Antenatal steroid therapy appears to benefit extremely preterm infants
Exposure to steroids in utero in extremely premature infants may decrease the risk for certain birth defects and neurodevelopmental outcomes, study data show.
“For women at risk of premature delivery, antenatal steroids should be initiated even in situations where the likelihood of completing the course of antenatal steroids is low due to lack of time in case of imminent delivery, as even an incomplete course of steroid before birth was associated with significantly lower rates of death, complications in the neonatal period including severe bleeding in the brain and low neurodevelopmental impairment,” Sanjay Chawla, MD, of the department of pediatrics at Wayne State University in Detroit, told Endocrine Today.
Chawla and colleagues evaluated data from the National Institute of Child Health and Human Development Neonatal Research Network on 6,121 extremely premature infants (birth weight range, 401 g-1,000 g; gestational age, 22-27 weeks) born between 2006 and 2011. Researchers sought to compare rates of neonatal morbidities and 18- to 22-month neurodevelopmental outcomes of extremely premature infants exposed to no steroids before birth or to a partial or complete course of antenatal steroids.
Participants were divided into three groups based on exposure to antenatal steroids: no exposure (n = 848), partial exposure (one dose of betamethasone or fewer than four doses of dexamethasone; n = 1,581) or complete exposure (two doses of betamethasone or four doses of dexamethasone; n = 3,692).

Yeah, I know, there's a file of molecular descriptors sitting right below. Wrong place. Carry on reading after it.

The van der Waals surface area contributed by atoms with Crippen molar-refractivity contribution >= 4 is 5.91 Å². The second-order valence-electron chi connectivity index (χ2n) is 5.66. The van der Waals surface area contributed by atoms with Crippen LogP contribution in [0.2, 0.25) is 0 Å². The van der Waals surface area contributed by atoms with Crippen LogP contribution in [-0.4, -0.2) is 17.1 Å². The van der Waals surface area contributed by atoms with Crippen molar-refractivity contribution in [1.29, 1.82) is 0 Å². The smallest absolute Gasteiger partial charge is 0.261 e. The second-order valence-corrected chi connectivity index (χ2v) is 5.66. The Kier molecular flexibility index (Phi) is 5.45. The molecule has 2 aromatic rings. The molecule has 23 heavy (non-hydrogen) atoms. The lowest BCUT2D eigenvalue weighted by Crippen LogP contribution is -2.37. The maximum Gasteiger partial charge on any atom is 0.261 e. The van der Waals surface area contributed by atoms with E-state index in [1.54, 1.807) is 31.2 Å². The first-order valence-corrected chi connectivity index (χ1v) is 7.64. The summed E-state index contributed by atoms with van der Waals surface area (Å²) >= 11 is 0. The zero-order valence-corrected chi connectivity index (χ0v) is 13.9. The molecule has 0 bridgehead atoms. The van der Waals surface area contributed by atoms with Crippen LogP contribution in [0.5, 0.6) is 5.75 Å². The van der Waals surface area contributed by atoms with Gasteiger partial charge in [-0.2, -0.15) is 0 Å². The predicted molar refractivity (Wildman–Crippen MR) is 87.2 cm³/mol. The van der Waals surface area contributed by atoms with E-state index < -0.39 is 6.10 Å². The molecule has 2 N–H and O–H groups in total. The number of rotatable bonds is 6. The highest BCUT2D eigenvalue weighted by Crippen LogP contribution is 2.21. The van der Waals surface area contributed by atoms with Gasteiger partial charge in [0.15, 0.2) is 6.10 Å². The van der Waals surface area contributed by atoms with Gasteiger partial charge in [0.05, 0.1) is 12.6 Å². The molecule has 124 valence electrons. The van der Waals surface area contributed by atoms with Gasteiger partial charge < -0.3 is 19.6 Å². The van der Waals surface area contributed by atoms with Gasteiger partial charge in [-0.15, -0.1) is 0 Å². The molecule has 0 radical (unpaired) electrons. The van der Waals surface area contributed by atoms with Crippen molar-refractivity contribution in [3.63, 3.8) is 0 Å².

The lowest rates of death; death or severe intracranial hemorrhage or cystic periventricular leukomalacia; severe intracranial hemorrhage and cystic periventricular leukomalacia among survivors; death or bronchopulmonary dysplasia; and death or necrotizing enterocolitis were found in the complete antenatal steroid group compared with the other groups. The primary outcome of death or neurodevelopmental impairment was lowest in the complete antenatal steroid group (48.1%) compared with the no antenatal steroid group (68.1%) and partial antenatal steroid group (54.4%; P < .001). The complete antenatal steroid group had the highest intact survival, whereas the no antenatal steroid group had the lowest.
The risk for death or neurodevelopmental impairment at 18 to 22 months was reduced in the complete antenatal steroid group compared with the no antenatal steroid group (OR = 0.63; 95% CI, 0.53-0.76) and partial antenatal steroid group (OR = 0.77; 95% CI, 0.63-0.95). Each additional week of gestation also decreased the risk for death or neurodevelopmental impairment (OR = 0.59; 95% CI, 0.56-0.62).
“A complete course of antenatal steroids is known to improve survival and reduce complications in the neonatal period for premature neonates born between 24 and 34 weeks of gestation,” Chawla told Endocrine Today. “Infants in the complete steroid treatment group had the lowest death and complications. Infants in the complete treatment group had significantly lower death, neonatal complications and neurodevelopmental impairment, as compared to infants without any exposure to antenatal steroids. The study also noted dose dependent benefits of antenatal steroids for extremely premature infants born even at 23 weeks of gestation. The improved neurodevelopmental outcome with a complete course of antenatal steroids was noted to be partly mediated by a reduction in severe brain bleeding in the neonatal period.” – by Amber Cox
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Sanjay Chawla, MD, can be reached at firstname.lastname@example.org.
Disclosure: The researchers report no relevant financial disclosures.